I was reading Henri Nouwen’s The Way of the Heart this morning and something he wrote stoked the embers of my memory. He was talking about the role of silence in the organization of a congregation’s activities.
When I was an associate pastor, one of my priorities was to coordinate the church’s activities. I took on a personal priority to always “have something for our people to do.” This translated into maintaining a fairly busy church calendar. On top of our weekly worship, I wanted to offer some form of small group meeting almost every night of the week, a monthly church-wide event for the entire church community, and various ministry and outreach events. Internally, I felt a busy calendar meant we were “doing kingdom work” and that we were “going somewhere.” And to be honest, I really believe a lot of good was accomplished in people’s lives.
But since then, a lot has changed in me. I’ve become aware of my own personal time pathologies and the sickness of my restless soul. I’ve become aware that I’ve equated busyness with personal worth, both on an individual and corporate level. And I’ve realized with much shame that I made the life of the church I served more a center of activity and distraction than a center of communion and community.
In that light, listen to Henri Nouwen words:
“In a society in which entertainment and distraction are such important preoccupations, ministers are also tempted to join the ranks of those who consider it their primary task to keep other people busy. It is easy to perceive the young and the elderly as people who need to be kept off the streets or on the streets. And ministers frequently find themselves in fierce competition with people and institutions who offer something more exciting to do than they do.
“But our task is the opposite of distraction. Our task is to help people concentrate on the real but often hidden event of God’s active presence in their lives. Hence, the question that must guide all organizing activity in a parish is not how to keep people busy; but how to keep them from being so busy that they can no longer hear the voice of God who speaks in silence.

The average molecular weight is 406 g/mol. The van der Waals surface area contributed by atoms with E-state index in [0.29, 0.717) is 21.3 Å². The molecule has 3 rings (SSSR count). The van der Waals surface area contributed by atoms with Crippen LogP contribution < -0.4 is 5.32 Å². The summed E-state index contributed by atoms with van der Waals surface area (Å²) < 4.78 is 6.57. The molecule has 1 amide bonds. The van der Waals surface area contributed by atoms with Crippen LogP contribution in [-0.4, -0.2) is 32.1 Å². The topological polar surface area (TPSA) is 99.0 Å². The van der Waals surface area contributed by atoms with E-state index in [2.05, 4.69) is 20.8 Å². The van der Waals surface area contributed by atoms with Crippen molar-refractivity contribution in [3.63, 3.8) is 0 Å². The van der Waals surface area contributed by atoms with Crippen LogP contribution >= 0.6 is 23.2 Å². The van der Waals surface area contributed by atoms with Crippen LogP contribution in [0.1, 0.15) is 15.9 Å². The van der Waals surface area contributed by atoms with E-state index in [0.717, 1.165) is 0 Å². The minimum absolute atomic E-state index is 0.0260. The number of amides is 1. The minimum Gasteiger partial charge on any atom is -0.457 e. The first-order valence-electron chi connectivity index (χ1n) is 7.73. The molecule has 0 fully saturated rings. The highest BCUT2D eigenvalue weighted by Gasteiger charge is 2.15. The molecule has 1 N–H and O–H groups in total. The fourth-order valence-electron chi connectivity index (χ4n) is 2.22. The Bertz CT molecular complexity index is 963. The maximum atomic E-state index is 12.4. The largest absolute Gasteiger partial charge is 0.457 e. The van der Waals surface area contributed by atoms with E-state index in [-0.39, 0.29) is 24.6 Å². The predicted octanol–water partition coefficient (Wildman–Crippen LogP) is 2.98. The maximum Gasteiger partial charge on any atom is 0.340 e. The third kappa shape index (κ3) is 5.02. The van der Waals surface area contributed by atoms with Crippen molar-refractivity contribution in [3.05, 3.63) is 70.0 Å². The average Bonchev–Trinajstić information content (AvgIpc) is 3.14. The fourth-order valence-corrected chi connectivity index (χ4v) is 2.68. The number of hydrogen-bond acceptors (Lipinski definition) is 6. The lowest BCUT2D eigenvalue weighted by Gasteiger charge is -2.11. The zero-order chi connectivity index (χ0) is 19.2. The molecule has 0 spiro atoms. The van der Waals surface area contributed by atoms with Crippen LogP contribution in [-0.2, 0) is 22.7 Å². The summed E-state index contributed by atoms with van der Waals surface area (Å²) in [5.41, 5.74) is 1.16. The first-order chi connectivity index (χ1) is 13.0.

“Calling people together, therefore, means calling them away from the fragmenting and distracting wordiness of the dark world to that silence in which they can discover themselves, each other, and God. Thus organizing can be seen as the creation of a space where communion becomes possible and community can develop.”
Nouwen’s profound spiritual direction reminds me of some wisdom I’ve gleaned from Craig van Gelder’s book, The Essence of the Church:
“The church is. The church does what it is. The church organizes what it does. The nature of the church is based on God’s presence through the Spirit. The ministry of the church flows out of the church’s nature. The organization of the church is designed to support the ministry of the church. Keeping these three aspects in the right sequence is important when considering the development of a missiological ecclesiology.”
The very nature of the the Church is communion with God and with each other so that we are formed into the likeness of Christ, from which we, like Christ, naturally embody God’s kingdom, character and presence in our world. That communion requires the Church to truly be the “called out ones” (ekklesia). We must be called out from the world of fragmenting noise, busyness, and distraction and called into a quiet, healing and transforming communion with God and each other.
Nouwen’s words are another stark reminder of how I must learn to live and embody solitude, silence and prayer so that in turn, I may contribute to a faith-community’s life to seek the same.
“O God, come to my assistance; O Lord make haste to help me.”